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Why We Fight

William J Bennett

Why We Fight

William J Bennett

$27.99

Hardback
Chapter 1 The Morality of Anger The ruins of the World Trade Center were still smoking, ash and soot lingered in the air, the odor of death lay everywhere. It was early October 2001, and one army--an army of police and firefighters and rescue workers and volunteers of every stripe--was hard at work clearing, searching, burying, shifting mortar, ministering to mortals. Another army, under the direction of the president and the secretary of defense, was readying itself to move against our attackers. The land was full of grief and full of anger, full of opinion. What had happened to us? What could we do about it? Whatshouldwe do about it? We were not the only ones asking. In the days after September 11, the whole world caught its breath, waiting to see how we would respond. Ordinary people everywhere shared our shock and astonishment, sympathized with our grief, understood our anger, were moved by our unity and solidarity. But both at home and abroad there was also uncertainty, even apprehension, as to what we were going to do about this assault. Would our response be measured and appropriate, or would we strike out blindly, thereby confirming the lowest expectations of both foreign and domestic elite opinion? Long before we responded, the nature of our response had become, for many, a test of our national character. From where I sat, the quality of both the grief and the anger--fierce, aroused, yet deeply thoughtful--was a sign of everything that is instinctually grand about the American national character. I had agonized for years about what was happening to this American character as our educational standards spiraled ever downward, our elites presided over an unprecedented coarsening of our culture, and our people seemed to be showing clear signs of self-doubt and moral confusion. The truth is that I would rather have gone on agonizing forever than have had my questions answered by a national calamity, but when the calamity occurred on September 11, the overwhelming and immediate reaction of our people--not the grief and anger in themselves but thequalityof the grief and anger--certainly helped to answer them. As for the quality of the post-September 11 opinion, on the whole it, too, bespoke the settled maturity of the American people, tending as it did to coalesce around a consensus view that retaliation had to be swift and uncompromising, adequate to the outrage, and in keeping with the dictates of our moral and political traditions. But there were other opinions as well, motivated, primarily, by the fear that we would overreact, that September 11 would trigger our supposed tendency to blind rage and rash action. Suddenly the name of Curtis LeMay, the American general who was alleged to have recommended that we "bomb Vietnam back to the Stone Age," was in the air again, a code word for what was assumed to be the "default" mode of American military thinking. In fact, those among us who espoused the LeMay position were scarcely to be heard from. By contrast, what might be called the Ghandi position--the position of nonviolence--was treated with exceptional seriousness by the media, and was amplified accordingly. It was also amazingly quick to materialize. Indeed, the operations of our domestic "peace party" gave fresh meaning to the Coast Guard mottoSemper Paratus.Without benefit of a central command, without training manuals, without field exercises, it was able to deploy its forces with lightning speed, to seize the attention of the press, and to read from a single script. Its tactics--and its instincts--were models of rapid mobilization. "I don't think the solution to violence is more violence," opined a Columbia University sophomore to a reporter as she held up a sign--"Amerika! Get a Clue!"--at an antiwar rally in Washington in late September. Said a mother in Kennebunk, Maine, a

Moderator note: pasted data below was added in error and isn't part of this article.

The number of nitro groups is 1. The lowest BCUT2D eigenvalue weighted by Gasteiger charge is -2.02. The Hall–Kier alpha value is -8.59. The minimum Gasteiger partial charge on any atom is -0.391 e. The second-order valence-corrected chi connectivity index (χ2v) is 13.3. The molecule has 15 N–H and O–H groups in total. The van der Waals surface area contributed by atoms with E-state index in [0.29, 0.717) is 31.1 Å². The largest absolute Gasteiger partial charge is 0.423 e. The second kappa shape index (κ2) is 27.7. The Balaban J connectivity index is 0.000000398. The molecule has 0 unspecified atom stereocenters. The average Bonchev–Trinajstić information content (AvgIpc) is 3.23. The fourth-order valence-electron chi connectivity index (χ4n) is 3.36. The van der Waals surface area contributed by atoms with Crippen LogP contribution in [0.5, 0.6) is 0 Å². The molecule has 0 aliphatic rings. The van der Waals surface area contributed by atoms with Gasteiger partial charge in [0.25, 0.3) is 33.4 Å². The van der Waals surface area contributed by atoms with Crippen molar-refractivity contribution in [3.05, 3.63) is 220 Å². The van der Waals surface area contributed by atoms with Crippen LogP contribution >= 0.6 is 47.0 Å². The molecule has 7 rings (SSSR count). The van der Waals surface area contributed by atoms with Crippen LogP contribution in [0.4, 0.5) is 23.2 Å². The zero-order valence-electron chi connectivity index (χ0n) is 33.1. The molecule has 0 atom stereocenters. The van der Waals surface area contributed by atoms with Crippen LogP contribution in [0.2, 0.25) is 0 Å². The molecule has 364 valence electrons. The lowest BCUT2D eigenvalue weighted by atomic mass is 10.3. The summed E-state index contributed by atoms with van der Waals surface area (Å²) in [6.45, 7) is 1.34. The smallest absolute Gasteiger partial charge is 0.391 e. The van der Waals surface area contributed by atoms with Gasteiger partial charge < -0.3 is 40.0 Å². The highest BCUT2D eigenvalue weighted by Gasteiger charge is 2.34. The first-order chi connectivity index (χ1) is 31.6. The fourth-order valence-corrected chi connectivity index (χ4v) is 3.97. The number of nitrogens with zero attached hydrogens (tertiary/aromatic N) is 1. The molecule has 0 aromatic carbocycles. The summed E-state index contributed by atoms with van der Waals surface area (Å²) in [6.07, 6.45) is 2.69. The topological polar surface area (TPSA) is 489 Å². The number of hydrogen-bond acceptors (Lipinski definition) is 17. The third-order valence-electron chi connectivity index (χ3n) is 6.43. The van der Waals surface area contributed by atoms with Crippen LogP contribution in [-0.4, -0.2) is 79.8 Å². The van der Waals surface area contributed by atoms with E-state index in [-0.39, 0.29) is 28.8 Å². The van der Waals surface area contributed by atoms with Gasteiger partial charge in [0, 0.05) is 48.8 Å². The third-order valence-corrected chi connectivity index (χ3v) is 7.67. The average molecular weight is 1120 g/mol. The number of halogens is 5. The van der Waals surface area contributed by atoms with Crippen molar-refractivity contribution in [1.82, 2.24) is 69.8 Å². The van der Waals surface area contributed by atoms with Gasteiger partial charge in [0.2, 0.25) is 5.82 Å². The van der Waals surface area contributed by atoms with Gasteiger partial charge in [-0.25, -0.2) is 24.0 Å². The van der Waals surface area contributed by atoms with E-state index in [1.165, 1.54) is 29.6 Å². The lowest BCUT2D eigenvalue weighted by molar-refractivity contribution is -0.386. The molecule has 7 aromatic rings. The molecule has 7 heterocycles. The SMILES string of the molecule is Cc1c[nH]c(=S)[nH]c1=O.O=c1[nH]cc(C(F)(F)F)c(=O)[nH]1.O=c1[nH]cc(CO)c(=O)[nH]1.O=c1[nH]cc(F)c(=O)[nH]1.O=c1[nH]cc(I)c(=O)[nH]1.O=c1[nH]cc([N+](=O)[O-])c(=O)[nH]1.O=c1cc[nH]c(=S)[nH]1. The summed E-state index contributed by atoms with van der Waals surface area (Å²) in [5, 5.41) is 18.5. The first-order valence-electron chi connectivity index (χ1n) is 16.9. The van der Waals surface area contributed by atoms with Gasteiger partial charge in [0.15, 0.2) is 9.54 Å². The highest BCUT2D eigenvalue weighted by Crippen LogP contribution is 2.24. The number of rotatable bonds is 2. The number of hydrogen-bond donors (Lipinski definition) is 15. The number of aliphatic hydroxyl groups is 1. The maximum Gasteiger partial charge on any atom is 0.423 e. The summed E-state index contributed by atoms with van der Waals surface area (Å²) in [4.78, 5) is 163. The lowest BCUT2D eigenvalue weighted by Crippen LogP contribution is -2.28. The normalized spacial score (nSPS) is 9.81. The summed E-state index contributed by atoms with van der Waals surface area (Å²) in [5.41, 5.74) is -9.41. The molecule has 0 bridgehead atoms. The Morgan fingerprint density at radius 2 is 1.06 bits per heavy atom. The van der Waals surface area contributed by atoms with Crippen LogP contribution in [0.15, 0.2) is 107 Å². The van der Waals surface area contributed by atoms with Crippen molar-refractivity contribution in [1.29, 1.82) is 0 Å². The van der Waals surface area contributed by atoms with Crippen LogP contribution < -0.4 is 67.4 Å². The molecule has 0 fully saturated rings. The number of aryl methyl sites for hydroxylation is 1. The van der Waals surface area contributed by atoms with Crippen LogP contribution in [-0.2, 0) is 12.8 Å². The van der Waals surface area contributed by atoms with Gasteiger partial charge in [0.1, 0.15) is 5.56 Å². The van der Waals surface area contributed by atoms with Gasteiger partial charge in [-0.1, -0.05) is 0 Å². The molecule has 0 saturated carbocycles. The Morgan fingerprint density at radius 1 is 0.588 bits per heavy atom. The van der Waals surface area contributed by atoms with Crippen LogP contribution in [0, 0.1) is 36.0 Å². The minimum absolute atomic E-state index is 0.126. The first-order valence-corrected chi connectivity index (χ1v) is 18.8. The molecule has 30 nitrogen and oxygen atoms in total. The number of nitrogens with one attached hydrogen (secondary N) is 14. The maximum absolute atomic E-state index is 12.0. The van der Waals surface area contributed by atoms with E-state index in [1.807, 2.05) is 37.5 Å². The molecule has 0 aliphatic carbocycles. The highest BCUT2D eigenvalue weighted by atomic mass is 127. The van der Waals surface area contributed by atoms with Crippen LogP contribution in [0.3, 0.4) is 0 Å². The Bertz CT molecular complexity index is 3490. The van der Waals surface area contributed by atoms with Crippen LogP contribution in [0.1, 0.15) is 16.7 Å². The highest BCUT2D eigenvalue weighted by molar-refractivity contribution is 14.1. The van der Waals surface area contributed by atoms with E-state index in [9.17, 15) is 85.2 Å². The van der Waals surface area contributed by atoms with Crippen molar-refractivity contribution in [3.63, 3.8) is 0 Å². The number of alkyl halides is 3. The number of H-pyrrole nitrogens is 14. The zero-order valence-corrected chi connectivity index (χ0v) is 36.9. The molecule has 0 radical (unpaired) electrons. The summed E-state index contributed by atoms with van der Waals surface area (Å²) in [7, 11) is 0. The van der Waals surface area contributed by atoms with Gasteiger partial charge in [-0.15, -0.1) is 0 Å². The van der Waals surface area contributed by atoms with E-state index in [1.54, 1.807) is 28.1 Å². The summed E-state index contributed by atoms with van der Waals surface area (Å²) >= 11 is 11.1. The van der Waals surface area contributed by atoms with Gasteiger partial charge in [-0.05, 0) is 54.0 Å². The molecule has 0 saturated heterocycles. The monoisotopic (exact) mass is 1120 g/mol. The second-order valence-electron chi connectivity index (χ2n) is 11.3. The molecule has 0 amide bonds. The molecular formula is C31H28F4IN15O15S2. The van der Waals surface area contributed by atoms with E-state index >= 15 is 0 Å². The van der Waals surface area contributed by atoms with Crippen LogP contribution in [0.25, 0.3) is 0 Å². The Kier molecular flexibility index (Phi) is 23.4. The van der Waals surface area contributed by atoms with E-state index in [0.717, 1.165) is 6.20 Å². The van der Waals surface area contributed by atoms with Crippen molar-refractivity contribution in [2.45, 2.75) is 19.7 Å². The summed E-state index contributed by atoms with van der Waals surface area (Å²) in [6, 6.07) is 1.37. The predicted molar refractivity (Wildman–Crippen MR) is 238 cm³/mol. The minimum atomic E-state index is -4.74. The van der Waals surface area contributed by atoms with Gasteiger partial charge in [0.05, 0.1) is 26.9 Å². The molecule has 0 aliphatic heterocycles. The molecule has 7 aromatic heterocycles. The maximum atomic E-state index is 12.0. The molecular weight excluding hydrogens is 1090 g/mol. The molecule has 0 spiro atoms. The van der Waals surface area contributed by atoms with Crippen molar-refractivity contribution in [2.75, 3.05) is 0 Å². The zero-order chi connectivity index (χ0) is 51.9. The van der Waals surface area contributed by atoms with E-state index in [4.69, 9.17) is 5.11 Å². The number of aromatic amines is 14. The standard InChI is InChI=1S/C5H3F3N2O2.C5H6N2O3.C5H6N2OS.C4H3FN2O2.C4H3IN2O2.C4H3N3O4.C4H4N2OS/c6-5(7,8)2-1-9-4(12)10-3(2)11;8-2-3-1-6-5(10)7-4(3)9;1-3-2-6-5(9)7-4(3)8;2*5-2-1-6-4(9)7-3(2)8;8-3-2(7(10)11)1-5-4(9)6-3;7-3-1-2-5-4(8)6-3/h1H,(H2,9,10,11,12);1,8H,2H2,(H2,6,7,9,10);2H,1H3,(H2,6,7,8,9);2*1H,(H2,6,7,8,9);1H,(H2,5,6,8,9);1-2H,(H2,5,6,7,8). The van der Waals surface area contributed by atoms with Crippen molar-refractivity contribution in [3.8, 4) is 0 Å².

- Publisher William J. Bennett is codirector of Empower America and founder and chairman of K12, an Internet-based elementary and secondary school.

- Publisher

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About "Why We Fight"